Kyoto City Landscape Policy 2007/ Miyako Kagayakitai Troops

京・輝き隊 – Miyako Kagayakitai Troops

[Local Government] [Public]

The Kyoto City Government believes in order to preserve the cityscape and maintain the city image that it is important to involve the public. The ‘Shining City Troops’ is a group of volunteers gathered by the City Government that are authorized to remove posters, flags and small signboards.

Citizens can form a group of 3 of more people who are over 18 years of age. Together, they must attend lectures organized by the city and learn about the basic laws and examples of illegal adverts before they patrol the streets. 

One on the more controversial examples is the Kyoto University Signboard Street at Hyakumanben [1]. The area is located on the street side and is a place for students to express their views. The signboards would stretch across the street and contains all sorts of creative posters by the students. Although the signs have been part of the university tradition, it is quite disturbing to the community and the ‘Shining City Troops’ had to take it down. Another example is a normal patrol of team 2, removing posters from the street posts near Ote-suji Dori [2].

Kyoto University Signboard Street. Source: Osumituki
Team 2 in Action. Source: 京都府宅地建物取引業協会


[1] Osumituki. “たてかん 撲滅 京大新看板 @京都大学 「サークル看板」が消えゆく運命に” 2018. Accessed 27th December 2018.

[2] 京都府宅地建物取引業協会. “京宅広報”. 2010. Accessed 27th December 2018

2 Comments on “Kyoto City Landscape Policy 2007/ Miyako Kagayakitai Troops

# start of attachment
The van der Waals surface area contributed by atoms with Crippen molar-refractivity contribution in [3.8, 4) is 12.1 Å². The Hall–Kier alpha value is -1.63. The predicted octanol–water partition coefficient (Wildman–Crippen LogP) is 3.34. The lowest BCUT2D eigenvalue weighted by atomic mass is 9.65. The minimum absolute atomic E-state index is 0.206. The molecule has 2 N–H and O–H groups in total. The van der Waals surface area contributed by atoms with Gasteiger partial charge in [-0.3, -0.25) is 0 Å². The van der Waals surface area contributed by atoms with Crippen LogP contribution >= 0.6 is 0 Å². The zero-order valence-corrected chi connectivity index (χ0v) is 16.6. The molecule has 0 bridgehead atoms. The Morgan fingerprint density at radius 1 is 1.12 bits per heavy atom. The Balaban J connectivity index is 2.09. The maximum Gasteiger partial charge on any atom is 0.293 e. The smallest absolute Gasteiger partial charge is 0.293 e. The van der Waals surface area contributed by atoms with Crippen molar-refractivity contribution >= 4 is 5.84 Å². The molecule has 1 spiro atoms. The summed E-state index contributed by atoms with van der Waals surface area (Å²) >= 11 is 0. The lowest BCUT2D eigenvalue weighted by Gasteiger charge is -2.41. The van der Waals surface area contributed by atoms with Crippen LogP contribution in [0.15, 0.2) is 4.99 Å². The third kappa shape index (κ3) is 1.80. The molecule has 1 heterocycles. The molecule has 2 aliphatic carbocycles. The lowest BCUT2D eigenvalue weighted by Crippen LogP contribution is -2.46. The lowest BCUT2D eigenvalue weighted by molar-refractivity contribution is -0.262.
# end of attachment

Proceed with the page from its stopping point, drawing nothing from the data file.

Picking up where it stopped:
1. I found the concept of Shining City Troops quite interesting and I am certainly the supporter of such policy because personally i really hate the posters, flag or small signboards because it is really irritating to see such eye-catching artifical add-ons ruins the aesthetic harmony of a urban corners or the architect’s intent in worse case.
    I do agree that such volunteer yet authorised group may cause controversies when they deal with sensitive issues. It actually reminds me of the removal of the political iterations on the democratic wall of the Universities of Hong Kong by unknown groups. The controversies can depend on how much authority is given to the troop. Yet, if the intention is to preserve the citiscape, I believe that clear criteria in censoring the add-ons can avoid the sensitive controversial issues.

    • I guess one of the issues here is also the idea of tradition. The local government sees the historical cityscape as the most traditional aspect of Kyoto and all things that stand against it must be removed. The university students see the signboard street as an important tradition for the university, a place where they can express their opinions freely.

      At what point does a characteristic of the city become a tradition worthy of preservation? And is a traditional cityscape still relevant in the contemporary world, with rising problems of aging population and economic decline. It would be interesting to see how Kyoto deals with these problems in the future policies.

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